- #25A Red: The #25A filter strongly blocks the transmission of blue and green wavelengths which results in very sharply defined contrast between the cloud formations and the lighter hue features of Jupiter. Also quite useful for improving definition of the Martian polar ice caps and darker mare surface regions.
- #38A Dark Blue: Very good for use on Jupiter because it strongly rejects red and orange wavelengths in the belts and in the Great Red Spot, thus increasing contrast. It works well on Martian surface phenomena, like dust storms, and increases contrast in the rings of Saturn. Most suitable for Venus given its low light transmission and readily increases contrast of subtle cloud markings.
- #47 Violet: Strongly rejects red, yellow, and green wavelengths, making it suitable to use on the Martian polar ice caps. It is the best filter for observations of Venus due to its low light transmission and ability to enhance upper atmosphere phenomena. Also can be used for enhancing lunar detail. Presents interesting views of Jupiter and its satellites.
- #56 Light Green: Very good for observing Martian polar ice caps and yellow tinted dust storms on the planet's surface. Also increases the contrast of the red and blue regions in Jupiter's atmosphere and cloud belts.
- #58 Green: Strongly rejects red and blue wavelengths increasing their contrast on the lighter regions of Jupiter's cloud tops. Useful for enhancing the cloud belts and polar regions of Saturn. Great for increasing contrast in polar ice caps of Mars and does a reasonable job at improving contrast of atmospheric features on Venus.
- #80A Blue: A magnificent all-round filter. Perhaps the best economical filter for studying planetary detail of Jupiter and Saturn. Enhances contrast of festoons and other disturbances in Jupiter's cloud belts, along with detail of the Great Red Spot. Works great with Saturn revealing terrific detail in its belts and polar features. Can be useful for lunar observations.
- #82A Light Blue: Another outstanding performer like the #80A and works well with Jupiter, Mars, Saturn and the Moon. Its pale blue colour enhances low contrast areas and avoids significant reduction of overall light level at the same time.
Personally I use either an 80a or an 82a more than any other, usually on Saturn and Jupiter
These cross over in many aspects with Light Pollution Reduction (LPR) filters.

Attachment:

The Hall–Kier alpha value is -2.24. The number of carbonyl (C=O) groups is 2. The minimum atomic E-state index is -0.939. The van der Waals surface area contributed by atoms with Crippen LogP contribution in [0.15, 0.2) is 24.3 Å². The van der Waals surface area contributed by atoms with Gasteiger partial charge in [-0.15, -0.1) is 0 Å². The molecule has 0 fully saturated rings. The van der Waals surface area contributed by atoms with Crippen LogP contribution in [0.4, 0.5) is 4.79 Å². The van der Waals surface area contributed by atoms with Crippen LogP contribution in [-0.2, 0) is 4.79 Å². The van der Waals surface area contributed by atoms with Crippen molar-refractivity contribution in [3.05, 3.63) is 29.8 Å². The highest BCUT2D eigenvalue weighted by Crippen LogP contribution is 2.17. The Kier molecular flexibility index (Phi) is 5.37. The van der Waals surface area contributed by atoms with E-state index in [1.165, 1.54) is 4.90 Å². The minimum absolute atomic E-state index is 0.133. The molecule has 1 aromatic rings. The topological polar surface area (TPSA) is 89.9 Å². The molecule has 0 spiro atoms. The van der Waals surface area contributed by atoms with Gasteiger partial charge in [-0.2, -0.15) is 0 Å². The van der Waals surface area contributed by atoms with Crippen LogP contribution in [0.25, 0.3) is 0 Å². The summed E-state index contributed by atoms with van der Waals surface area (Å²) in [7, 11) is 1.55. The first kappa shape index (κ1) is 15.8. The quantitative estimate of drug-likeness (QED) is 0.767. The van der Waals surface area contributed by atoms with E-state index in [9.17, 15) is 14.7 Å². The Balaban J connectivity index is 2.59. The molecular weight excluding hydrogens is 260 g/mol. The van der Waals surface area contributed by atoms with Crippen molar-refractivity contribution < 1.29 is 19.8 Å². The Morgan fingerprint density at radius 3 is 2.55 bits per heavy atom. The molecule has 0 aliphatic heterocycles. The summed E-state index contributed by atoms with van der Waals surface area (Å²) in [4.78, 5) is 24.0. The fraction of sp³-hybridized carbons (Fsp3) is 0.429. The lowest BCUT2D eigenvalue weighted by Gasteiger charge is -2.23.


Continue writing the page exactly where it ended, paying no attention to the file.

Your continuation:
The two major Nebula filters are the UHC and OIII. Both are admirable performers on most commonly observed Nebulae, the general rule of thumb being that the UHC is preferred from dark sky sites, and the OIII from light polluted sites.
A third Nebula filter, the H-Beta, is a particularly specialised tool usually only used for the California and Horse Head Nebulae.
I highly recommend Nebula filters. They really work.
Light Pollution Reduction filters
There are an increasing number of specialist LPR filters becoming available. These are designed to reject the light produced by Mercury vapour and Sodium vapour lamps. Use of LPR filters is quite an area for debate. Some claim significant success, others claim no improvement at all. The problem arises as to just how much artificial light is present in the first place, and selection and use of an LPR is a choice that should be made with direct comparison to a user in a situation as close as possible to your own.
Unfortunately, at the end of the day there is no substitute for dark skies.
Chromatic Aberration Filters
A specialist group designed to reject the violet end of the spectrum which constitutes Chromatic Aberration as commonly seen in Achromatic Refractors on bright objects.
Various brands and names are available, commonly called Minus-V or Fringe Killers. Probably the pick of these is the Baader Semi Apo, having less total light cut than most others, but its not a cheap filter.
This article was originally posted on the AstroHolic forum and has been reporduced with the kind permission of Vince Legge.